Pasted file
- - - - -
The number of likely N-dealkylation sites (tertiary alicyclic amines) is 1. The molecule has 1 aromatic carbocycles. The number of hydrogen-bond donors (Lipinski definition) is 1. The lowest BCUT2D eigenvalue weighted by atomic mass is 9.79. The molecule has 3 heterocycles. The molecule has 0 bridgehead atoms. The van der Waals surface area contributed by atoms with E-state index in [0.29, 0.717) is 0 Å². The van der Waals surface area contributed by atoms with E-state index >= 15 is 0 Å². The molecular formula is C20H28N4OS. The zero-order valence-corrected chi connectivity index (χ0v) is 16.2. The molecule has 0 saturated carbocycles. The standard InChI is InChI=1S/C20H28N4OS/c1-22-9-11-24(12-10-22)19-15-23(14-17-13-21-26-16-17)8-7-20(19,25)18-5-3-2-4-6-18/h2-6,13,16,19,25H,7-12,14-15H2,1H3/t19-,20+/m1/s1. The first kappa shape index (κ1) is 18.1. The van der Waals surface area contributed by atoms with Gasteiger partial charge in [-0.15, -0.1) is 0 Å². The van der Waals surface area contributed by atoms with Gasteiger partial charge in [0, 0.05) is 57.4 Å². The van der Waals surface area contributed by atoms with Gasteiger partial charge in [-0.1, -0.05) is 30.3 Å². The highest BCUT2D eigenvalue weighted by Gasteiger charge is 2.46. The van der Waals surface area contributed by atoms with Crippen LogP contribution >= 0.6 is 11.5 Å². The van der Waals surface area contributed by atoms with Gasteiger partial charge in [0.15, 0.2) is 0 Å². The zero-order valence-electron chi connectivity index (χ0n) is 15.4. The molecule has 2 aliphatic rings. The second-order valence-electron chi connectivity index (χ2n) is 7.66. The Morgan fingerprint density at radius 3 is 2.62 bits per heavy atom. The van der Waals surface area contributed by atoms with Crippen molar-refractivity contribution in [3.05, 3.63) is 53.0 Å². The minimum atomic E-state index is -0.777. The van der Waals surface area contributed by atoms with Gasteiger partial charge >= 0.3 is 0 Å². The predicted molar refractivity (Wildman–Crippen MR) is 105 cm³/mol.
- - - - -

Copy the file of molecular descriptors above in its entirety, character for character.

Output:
The number of likely N-dealkylation sites (tertiary alicyclic amines) is 1. The molecule has 1 aromatic carbocycles. The number of hydrogen-bond donors (Lipinski definition) is 1. The lowest BCUT2D eigenvalue weighted by atomic mass is 9.79. The molecule has 3 heterocycles. The molecule has 0 bridgehead atoms. The van der Waals surface area contributed by atoms with E-state index in [0.29, 0.717) is 0 Å². The van der Waals surface area contributed by atoms with E-state index >= 15 is 0 Å². The molecular formula is C20H28N4OS. The zero-order valence-corrected chi connectivity index (χ0v) is 16.2. The molecule has 0 saturated carbocycles. The standard InChI is InChI=1S/C20H28N4OS/c1-22-9-11-24(12-10-22)19-15-23(14-17-13-21-26-16-17)8-7-20(19,25)18-5-3-2-4-6-18/h2-6,13,16,19,25H,7-12,14-15H2,1H3/t19-,20+/m1/s1. The first kappa shape index (κ1) is 18.1. The van der Waals surface area contributed by atoms with Gasteiger partial charge in [-0.15, -0.1) is 0 Å². The van der Waals surface area contributed by atoms with Gasteiger partial charge in [0, 0.05) is 57.4 Å². The van der Waals surface area contributed by atoms with Gasteiger partial charge in [-0.1, -0.05) is 30.3 Å². The highest BCUT2D eigenvalue weighted by Gasteiger charge is 2.46. The van der Waals surface area contributed by atoms with Crippen LogP contribution >= 0.6 is 11.5 Å². The van der Waals surface area contributed by atoms with Gasteiger partial charge in [0.15, 0.2) is 0 Å². The zero-order valence-electron chi connectivity index (χ0n) is 15.4. The molecule has 2 aliphatic rings. The second-order valence-electron chi connectivity index (χ2n) is 7.66. The Morgan fingerprint density at radius 3 is 2.62 bits per heavy atom. The van der Waals surface area contributed by atoms with Crippen molar-refractivity contribution in [3.05, 3.63) is 53.0 Å². The minimum atomic E-state index is -0.777. The van der Waals surface area contributed by atoms with Gasteiger partial charge >= 0.3 is 0 Å². The predicted molar refractivity (Wildman–Crippen MR) is 105 cm³/mol.